Thursday 23rd December, 2004. We arrive on Baltra island, whose call to fame in the Galapagos Islands is the fact that it has an airport. Tourists are everywhere, going in numerous different directions, while the locals hang around in the intense heat. There is no rest for Billie our guide who is busy seeing off his previous group. He finally transfers us to a bus for the five-minute ride to the ferry for Santa Cruz, the hub of the archipelago.
There is an unseemly scramble amid the tourist groups for luggage and buses. My heart falls as I discover we are last in line, then a plush coach appears and transports us across the island through tropical bush and lush pastures, down to Ayora and the harbour. Amid a frenzy of bobbing dinghies and swooping frigate birds, we board the Guatenamara, eight cabins and six crew, our base for the next week. The frigates are like eerie black etchings come to life with bat-like wings and forked tails opening, closing or twisting according to speed and direction. Brown pelicans fly ponderously about, or perch on empty dinghies, waiting patiently for leftovers.
Billie summons us for a quick briefing in front of the whiteboard on deck. He relays several do’s and don’ts, circulates a sheet on safety, and gives us an overview of our program for the rest of the day. We are offered fruit refreshments, and bundled back into two outboards and onto our bus again for a ride inland to hunt for tortoises. He leads us through two barbed wire fences on what is obviously private farmland for a close look at some monsters wallowing in mud or humping between enormous green tussocks. I have my first sighting of the beautiful yellow warbler, a little golden bird with bright orange front patch and orange streaks down its breast, which I will see on practically every island we visit. We keep away from the cows, who aren’t amused to have us there.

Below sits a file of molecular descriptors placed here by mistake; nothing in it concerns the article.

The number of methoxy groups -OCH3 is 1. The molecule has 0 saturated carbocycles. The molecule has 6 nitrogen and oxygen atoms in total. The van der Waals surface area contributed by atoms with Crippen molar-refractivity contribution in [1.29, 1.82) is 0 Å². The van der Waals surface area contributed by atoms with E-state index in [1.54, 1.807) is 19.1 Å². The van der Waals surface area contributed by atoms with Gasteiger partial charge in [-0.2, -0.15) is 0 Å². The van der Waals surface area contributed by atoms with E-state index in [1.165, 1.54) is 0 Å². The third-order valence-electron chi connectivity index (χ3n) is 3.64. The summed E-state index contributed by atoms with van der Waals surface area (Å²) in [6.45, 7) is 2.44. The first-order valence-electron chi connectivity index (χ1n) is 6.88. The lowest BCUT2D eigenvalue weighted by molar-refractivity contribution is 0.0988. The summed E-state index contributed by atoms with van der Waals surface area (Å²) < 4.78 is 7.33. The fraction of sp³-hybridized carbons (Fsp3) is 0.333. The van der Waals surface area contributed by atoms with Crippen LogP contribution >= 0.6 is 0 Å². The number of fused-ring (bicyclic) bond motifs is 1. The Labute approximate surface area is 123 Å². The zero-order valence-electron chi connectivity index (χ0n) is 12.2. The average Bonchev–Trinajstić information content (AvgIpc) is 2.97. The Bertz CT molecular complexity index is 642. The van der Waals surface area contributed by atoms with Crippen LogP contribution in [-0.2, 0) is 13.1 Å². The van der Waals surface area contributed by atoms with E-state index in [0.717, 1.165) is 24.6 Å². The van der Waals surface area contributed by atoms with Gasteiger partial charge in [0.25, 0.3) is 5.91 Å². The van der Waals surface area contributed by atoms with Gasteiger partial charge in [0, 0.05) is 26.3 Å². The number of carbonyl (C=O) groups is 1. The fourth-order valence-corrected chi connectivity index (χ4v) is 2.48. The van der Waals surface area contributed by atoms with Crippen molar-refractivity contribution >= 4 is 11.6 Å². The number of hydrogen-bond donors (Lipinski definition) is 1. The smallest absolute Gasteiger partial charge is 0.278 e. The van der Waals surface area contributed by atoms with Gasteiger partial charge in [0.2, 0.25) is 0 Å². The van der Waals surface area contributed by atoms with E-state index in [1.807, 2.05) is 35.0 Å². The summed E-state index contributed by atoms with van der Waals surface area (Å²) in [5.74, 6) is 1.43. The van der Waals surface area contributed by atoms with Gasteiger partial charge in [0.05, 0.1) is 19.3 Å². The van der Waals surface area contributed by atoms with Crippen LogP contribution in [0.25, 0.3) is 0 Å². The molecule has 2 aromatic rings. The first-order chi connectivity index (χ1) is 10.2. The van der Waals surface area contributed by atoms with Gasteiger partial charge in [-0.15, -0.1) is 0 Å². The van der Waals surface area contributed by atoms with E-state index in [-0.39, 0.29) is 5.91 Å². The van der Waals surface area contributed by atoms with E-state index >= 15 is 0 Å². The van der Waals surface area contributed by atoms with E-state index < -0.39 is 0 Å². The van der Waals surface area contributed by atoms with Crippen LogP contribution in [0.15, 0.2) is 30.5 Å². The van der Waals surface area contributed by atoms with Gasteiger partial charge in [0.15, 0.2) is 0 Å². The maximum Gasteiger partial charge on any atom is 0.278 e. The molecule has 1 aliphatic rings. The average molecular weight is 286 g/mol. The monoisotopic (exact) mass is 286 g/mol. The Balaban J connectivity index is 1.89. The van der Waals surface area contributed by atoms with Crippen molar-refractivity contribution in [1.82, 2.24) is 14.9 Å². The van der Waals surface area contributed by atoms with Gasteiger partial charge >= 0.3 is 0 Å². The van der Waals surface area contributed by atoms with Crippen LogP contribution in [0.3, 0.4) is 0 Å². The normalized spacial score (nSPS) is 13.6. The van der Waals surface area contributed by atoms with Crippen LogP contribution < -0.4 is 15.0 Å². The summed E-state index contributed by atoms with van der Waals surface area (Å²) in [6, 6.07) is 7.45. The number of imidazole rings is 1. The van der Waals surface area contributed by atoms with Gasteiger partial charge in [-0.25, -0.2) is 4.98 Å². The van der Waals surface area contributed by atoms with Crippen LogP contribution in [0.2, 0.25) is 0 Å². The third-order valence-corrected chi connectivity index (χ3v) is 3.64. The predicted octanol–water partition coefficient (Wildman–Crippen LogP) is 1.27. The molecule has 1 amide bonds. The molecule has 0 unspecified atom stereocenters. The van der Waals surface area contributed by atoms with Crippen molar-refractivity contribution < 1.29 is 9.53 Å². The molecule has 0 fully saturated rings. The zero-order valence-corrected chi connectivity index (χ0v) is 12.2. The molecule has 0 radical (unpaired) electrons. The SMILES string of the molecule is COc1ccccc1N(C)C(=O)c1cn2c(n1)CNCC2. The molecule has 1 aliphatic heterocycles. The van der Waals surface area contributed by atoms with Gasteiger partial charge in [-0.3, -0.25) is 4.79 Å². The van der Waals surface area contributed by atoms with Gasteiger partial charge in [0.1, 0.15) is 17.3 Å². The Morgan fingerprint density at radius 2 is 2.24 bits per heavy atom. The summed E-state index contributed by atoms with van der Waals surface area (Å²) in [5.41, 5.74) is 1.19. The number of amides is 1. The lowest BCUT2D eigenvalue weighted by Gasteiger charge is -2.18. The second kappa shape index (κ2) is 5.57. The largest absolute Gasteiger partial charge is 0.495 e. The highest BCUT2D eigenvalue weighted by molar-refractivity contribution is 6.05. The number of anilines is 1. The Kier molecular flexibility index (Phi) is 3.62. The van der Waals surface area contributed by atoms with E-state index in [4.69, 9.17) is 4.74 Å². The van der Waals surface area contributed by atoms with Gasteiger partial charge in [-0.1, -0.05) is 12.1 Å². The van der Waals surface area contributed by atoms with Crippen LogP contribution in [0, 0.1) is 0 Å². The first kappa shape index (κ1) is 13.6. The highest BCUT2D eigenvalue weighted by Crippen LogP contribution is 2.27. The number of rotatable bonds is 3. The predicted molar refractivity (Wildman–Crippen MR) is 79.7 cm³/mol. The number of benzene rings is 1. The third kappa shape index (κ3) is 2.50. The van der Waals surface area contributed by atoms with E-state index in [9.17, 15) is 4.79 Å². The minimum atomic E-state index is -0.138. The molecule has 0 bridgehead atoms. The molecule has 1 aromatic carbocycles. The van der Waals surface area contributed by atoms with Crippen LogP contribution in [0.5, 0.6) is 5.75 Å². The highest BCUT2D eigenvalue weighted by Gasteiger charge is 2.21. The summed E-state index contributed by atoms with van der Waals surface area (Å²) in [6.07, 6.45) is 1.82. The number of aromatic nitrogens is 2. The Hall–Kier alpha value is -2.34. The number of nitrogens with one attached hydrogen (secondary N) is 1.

Then we probe inside a dark lava tunnel, before travelling back to the boat for supper. I clamber clumsily onto the top bunk. I haven’t done that since my teenage years. I don’t dare think how I am going to get down again. At midnight, the engines start and we set off on rough seas for the island of Rabida. There is no air conditioning, and the cabin is stifling.
It is quite a clumsy business climbing down from my bunk the following morning.
Rabida Island, and a lovely red curved beach await us after breakfast. The place is a hive of activity as sea lion females and cubs honk and flop in our path. Blue-footed boobies perform synchronised dives, arrow-like into shallow waters, and iguanas slither among the rocks. There are seven other boats in the bay, and the beach is crowded with tourists.
They guard their heritage well in the Galapagos Islands. Tourists can only tread certain paths, and never venture off the beaten track. Only a certain number of people can visit a place at any one time. I come to understand that the same group of eight boats travel to the same islands on the same days, and the guides congregate daily to discuss timetables.
We are herded into our groups and led on an inland circular walk for the view over a lagoon. The far side of the island is barren except for dead-looking scrub bushes which Billie identifies as “incense trees”. He tells us that once rain falls, they break into green buds and tiny flowers. We are allowed some “quiet time” on the beach amid the crowds. Several people snorkel within a strictly demarcated line below an overhanging cliff.
We wander back along the sands, watching the sea lions and spotting birds and lizards.
I enjoyed this description, Jane. It made it real for me.